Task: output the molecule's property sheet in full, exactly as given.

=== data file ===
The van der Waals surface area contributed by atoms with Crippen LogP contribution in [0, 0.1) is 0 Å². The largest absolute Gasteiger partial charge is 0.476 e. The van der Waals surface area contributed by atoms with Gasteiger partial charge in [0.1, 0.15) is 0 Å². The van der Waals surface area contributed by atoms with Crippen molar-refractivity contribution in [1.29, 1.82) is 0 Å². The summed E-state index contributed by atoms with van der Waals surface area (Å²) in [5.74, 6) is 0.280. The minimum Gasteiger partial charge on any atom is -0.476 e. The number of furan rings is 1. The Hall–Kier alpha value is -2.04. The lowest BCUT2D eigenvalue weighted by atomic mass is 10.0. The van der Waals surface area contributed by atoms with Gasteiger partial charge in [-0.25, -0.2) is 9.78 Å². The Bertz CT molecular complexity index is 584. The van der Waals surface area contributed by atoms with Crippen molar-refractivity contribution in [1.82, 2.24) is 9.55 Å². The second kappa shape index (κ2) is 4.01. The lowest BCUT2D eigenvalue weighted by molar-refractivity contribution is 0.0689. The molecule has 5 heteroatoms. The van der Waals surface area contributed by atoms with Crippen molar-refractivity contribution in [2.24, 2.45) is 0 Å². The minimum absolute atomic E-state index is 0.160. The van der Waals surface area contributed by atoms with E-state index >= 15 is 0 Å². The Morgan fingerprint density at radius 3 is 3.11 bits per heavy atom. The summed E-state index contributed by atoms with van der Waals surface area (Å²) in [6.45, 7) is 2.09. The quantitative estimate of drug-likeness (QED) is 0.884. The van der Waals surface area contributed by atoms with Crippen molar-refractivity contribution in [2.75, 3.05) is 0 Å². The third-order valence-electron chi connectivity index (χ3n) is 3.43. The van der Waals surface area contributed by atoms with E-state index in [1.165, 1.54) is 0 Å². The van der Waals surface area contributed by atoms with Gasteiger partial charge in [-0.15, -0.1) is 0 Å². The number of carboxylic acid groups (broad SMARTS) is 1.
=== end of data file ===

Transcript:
The van der Waals surface area contributed by atoms with Crippen LogP contribution in [0, 0.1) is 0 Å². The largest absolute Gasteiger partial charge is 0.476 e. The van der Waals surface area contributed by atoms with Gasteiger partial charge in [0.1, 0.15) is 0 Å². The van der Waals surface area contributed by atoms with Crippen molar-refractivity contribution in [1.29, 1.82) is 0 Å². The summed E-state index contributed by atoms with van der Waals surface area (Å²) in [5.74, 6) is 0.280. The minimum Gasteiger partial charge on any atom is -0.476 e. The number of furan rings is 1. The Hall–Kier alpha value is -2.04. The lowest BCUT2D eigenvalue weighted by atomic mass is 10.0. The van der Waals surface area contributed by atoms with Gasteiger partial charge in [-0.25, -0.2) is 9.78 Å². The Bertz CT molecular complexity index is 584. The van der Waals surface area contributed by atoms with Crippen molar-refractivity contribution in [1.82, 2.24) is 9.55 Å². The second kappa shape index (κ2) is 4.01. The lowest BCUT2D eigenvalue weighted by molar-refractivity contribution is 0.0689. The molecule has 5 heteroatoms. The van der Waals surface area contributed by atoms with Crippen molar-refractivity contribution in [2.24, 2.45) is 0 Å². The minimum absolute atomic E-state index is 0.160. The van der Waals surface area contributed by atoms with E-state index >= 15 is 0 Å². The Morgan fingerprint density at radius 3 is 3.11 bits per heavy atom. The summed E-state index contributed by atoms with van der Waals surface area (Å²) in [6.45, 7) is 2.09. The quantitative estimate of drug-likeness (QED) is 0.884. The van der Waals surface area contributed by atoms with Crippen molar-refractivity contribution in [2.75, 3.05) is 0 Å². The third-order valence-electron chi connectivity index (χ3n) is 3.43. The van der Waals surface area contributed by atoms with E-state index in [1.165, 1.54) is 0 Å². The van der Waals surface area contributed by atoms with Gasteiger partial charge in [-0.15, -0.1) is 0 Å². The number of carboxylic acid groups (broad SMARTS) is 1.